Northeastern Section (45th Annual) and Southeastern Section (59th Annual) Joint Meeting (13-16 March 2010)

Paper No. 2
Presentation Time: 1:55 PM


ROOT, Polly, WINTSCH, Robert P., SCHIEBER, Juergen and GROWDON, Martha, Department of Geological Sciences, Indiana University, 1001 East 10th Street, Bloomington, IN 47405,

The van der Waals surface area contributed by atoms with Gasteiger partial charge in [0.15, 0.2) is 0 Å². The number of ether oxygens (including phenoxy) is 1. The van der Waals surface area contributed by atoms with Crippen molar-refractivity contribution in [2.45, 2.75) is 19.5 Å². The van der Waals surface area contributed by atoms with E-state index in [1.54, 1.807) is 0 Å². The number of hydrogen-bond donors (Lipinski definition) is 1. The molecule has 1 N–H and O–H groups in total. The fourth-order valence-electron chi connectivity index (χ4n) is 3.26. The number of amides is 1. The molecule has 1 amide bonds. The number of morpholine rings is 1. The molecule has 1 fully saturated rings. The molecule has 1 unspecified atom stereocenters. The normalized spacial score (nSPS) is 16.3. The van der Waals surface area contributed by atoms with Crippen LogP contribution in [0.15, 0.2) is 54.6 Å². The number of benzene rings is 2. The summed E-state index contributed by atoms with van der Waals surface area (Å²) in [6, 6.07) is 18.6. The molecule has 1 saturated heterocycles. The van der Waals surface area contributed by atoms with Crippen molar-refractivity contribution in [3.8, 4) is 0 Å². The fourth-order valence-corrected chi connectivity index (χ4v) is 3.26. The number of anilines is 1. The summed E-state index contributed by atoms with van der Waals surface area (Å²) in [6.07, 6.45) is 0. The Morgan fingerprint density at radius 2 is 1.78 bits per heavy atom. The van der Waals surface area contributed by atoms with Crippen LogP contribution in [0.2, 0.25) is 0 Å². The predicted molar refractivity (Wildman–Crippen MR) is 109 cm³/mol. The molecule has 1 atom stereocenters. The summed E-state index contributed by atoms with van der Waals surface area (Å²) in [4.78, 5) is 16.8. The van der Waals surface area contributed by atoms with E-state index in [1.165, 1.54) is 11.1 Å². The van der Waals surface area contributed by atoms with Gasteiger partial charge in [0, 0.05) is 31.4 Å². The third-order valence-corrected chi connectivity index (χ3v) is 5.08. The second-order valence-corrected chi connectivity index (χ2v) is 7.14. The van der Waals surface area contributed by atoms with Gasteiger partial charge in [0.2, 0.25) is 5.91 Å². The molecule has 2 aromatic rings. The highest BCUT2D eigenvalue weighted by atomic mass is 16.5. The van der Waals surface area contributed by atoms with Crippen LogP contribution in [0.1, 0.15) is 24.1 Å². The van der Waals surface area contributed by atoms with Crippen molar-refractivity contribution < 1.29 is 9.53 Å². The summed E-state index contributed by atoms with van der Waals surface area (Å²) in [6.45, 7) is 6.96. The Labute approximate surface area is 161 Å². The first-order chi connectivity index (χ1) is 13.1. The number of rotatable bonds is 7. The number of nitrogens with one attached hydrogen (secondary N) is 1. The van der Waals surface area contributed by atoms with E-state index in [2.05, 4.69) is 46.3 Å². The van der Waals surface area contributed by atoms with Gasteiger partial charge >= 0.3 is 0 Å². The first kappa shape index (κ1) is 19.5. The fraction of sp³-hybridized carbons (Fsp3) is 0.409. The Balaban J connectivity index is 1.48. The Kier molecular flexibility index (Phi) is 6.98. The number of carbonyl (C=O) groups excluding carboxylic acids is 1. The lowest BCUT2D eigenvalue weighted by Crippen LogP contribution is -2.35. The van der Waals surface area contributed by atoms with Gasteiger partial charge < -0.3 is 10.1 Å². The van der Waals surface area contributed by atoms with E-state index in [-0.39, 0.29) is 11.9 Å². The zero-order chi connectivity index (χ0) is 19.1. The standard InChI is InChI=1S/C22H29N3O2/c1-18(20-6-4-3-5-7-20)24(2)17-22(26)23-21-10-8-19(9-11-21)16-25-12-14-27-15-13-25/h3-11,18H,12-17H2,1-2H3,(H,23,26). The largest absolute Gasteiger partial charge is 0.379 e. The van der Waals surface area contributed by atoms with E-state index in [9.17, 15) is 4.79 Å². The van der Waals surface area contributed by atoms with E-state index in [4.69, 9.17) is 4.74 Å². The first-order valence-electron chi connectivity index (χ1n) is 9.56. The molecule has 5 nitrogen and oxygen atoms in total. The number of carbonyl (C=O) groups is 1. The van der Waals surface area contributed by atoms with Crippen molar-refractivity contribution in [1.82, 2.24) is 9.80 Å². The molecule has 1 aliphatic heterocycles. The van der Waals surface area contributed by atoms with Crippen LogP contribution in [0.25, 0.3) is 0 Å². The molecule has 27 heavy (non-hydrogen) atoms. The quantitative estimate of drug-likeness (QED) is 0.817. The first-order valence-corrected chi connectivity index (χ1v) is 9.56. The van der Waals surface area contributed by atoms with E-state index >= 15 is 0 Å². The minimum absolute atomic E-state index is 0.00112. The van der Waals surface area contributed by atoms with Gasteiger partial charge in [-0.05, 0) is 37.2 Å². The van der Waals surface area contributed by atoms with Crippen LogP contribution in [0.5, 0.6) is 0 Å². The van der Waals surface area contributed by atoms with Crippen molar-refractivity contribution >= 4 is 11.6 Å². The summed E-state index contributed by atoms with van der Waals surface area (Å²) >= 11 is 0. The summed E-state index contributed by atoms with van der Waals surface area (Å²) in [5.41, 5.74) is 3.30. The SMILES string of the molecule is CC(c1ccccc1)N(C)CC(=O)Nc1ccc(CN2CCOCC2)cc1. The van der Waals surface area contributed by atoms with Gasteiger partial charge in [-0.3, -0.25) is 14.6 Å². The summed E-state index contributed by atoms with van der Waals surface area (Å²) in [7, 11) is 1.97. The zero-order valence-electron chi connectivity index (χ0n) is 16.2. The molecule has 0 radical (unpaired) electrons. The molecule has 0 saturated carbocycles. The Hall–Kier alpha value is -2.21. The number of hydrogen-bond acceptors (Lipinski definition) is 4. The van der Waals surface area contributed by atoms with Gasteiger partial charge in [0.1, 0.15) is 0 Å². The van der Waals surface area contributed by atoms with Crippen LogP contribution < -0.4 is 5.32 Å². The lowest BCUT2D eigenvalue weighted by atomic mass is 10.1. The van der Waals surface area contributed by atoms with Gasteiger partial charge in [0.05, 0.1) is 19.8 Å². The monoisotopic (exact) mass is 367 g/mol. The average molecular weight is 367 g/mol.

Folded rocks of the Moretown member of the Missisquoi Formation, located in the Green Mountains of Vermont, are conspicuously pinstriped and defined by alternating layers of chlorite+muscovite+biotite+epidote+quartz and quartz+feldspar+biotite domains, each 1.5-0.5 mm thick. Contacts between the micaceous and quartzofeldspathic domains appear to alternate between sharp and gradational boundaries on opposing sides of the micaceous domains. Large biotites, approximately 230 microns long, are oriented parallel to the sharp contacts and progressively decrease in grain size into the micaceous layer and away from these sharp contacts. This grain size decrease is accompanied by the occurrence of 10-micron epidote grains. Biotite flakes found within the quartzofeldspathic domain are oriented parallel to the domain boundaries, and, together with these domains, form a penetrative Sn fabric. This Sn fabric is folded by open to tight North-plunging folds. Backscatter electron imaging reveals an incipient Sn+1 biotite fabric, defined by biotite flakes up to 100 microns long, that truncates all minerals in both domains. This new fabric is most prominent at the fold hinges, and, therefore, likely axial planar to these folds. The concentration of biotite in this Sn+1 fabric shows that this axial planar fabric was probably developed by pressure solution/precipitation processes. In contrast, Sn fabrics may be largely inherited from primary S0 bedding.